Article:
from one place to another really,

I think, started the whole thing for me.

There is a piece at the, the American Craft Council

and it's entitled "Bastones Para Rob."

Literally it means canes, like a walking cane for Rob.

And Rob works at a quarry,

and he pulled these roots out of the ground,

and they are very organic, lot of movement,

lots of twists and turns.

I made these structures that are two pieces of wood,

one at the end and another one on the top

so the root itself is somewhere in the middle.

Then in the transitional areas, where the new wood

joins the root, there's a band of copper.

The copper is a material that resonates with me a lot

because my country of origin, Chile, is

the number one producer of copper in the world.

So the thought that maybe there is a piece of my land

in this particular piece of copper is, you know,

it's a way for me to utilize my own--

a piece of my land, if you will.

(man) The American Craft Council

is a nonprofit organization that champions craft in America.

At the American Craft Council

we deal with a lot of artists

who are working in a lot of traditional media.

One of the things that's been exciting to me

about Alonso's work is the way

that he pretty easily moves in between a variety

of different materials in the creation of his sculptures.

His work kind of transcends a media-specific approach.

(woman) Alonso's a very thoughtful artist.

Every piece that he has tells a story,

and so our challenge to him

was to take these materials from a gym which was relocating,

they were just going to discard materials,

and sort of upcycle that material into a new piece.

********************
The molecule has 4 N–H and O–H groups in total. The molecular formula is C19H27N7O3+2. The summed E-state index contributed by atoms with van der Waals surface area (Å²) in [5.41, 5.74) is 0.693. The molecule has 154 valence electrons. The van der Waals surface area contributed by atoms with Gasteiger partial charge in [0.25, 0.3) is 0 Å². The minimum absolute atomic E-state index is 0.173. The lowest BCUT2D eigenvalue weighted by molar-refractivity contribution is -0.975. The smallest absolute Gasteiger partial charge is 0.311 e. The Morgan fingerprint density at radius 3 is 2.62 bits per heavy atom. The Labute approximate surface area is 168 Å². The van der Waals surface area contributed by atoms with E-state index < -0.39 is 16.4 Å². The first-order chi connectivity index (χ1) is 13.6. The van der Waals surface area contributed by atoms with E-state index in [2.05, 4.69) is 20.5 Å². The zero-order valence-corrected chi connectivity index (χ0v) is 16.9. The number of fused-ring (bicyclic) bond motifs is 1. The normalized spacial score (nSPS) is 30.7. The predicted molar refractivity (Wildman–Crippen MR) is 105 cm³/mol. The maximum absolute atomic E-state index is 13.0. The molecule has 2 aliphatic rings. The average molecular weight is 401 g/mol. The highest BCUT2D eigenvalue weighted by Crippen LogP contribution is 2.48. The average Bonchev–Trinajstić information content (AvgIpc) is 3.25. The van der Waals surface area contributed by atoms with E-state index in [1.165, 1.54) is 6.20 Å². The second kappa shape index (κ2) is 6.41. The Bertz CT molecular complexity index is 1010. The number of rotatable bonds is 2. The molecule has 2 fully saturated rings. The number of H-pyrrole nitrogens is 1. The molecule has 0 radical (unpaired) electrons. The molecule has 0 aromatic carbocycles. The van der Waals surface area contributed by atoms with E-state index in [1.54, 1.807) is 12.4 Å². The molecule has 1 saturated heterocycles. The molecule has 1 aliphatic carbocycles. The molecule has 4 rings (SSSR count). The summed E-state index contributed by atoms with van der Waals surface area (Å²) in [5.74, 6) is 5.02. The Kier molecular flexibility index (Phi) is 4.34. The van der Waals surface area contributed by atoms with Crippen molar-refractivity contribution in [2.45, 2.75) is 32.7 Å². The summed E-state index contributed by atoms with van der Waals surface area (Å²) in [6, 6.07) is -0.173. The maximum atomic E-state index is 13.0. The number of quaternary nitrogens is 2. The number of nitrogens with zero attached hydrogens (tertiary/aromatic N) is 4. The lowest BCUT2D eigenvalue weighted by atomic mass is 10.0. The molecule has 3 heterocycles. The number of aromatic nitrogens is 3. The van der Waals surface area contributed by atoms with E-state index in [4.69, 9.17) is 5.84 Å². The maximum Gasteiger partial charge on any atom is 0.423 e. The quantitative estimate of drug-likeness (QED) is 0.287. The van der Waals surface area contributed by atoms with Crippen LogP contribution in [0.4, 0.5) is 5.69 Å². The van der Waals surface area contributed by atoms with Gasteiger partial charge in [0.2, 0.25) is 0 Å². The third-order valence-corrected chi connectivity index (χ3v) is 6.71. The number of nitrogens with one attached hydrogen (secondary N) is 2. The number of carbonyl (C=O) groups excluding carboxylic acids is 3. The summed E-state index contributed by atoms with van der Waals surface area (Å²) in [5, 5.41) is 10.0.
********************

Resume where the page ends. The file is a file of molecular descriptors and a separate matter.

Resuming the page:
And so this "Samothrace" represents a woman's figure,

and the body and this whole idea of fitness,

and the bottom of it you can see represents movement,

also resembles the bottom of a shoe.

And so he really internalized this whole process

and what those materials meant to make them into something new.

(Alonso) With age comes wisdom, as you know,

and so all the mistakes that I've made in the studio

have paid off, [laughs] 'cause you learn from those mistakes

and you, you make 'em work.

There's also a sense of patience that develops with, with age.

And so I think the work has evolved in a positive way.

I consider myself a very lucky man, because I've always

known what I wanted to do, ever since I can remember,

so it's always been making something.

[tuba plays deep bass tones]

[snare drum plays in syncopated rhythm]

♪ The main event the main attraction ♪

♪ Destination satisfaction ♪

♪ Purist kind of interaction ♪

♪ Marching Running Reaching Grabbing ♪

♪ Hit the ground running with a supersonic game plan ♪

♪ Love is like a circus in the middle of a play land ♪

♪ Hit the ground ♪

(man) We are Rhythmic Circus and we're basically a group

of performing artists, musicians, and dancers

who wanted to find something different and new and exciting

and we ran away to the circus,

which was this group of each other.

That was great, how do you feel about that?

Good, I feel good.

♪ It's a tightrope act and your bound to fall in ♪

♪ Again and again when the circus calls ♪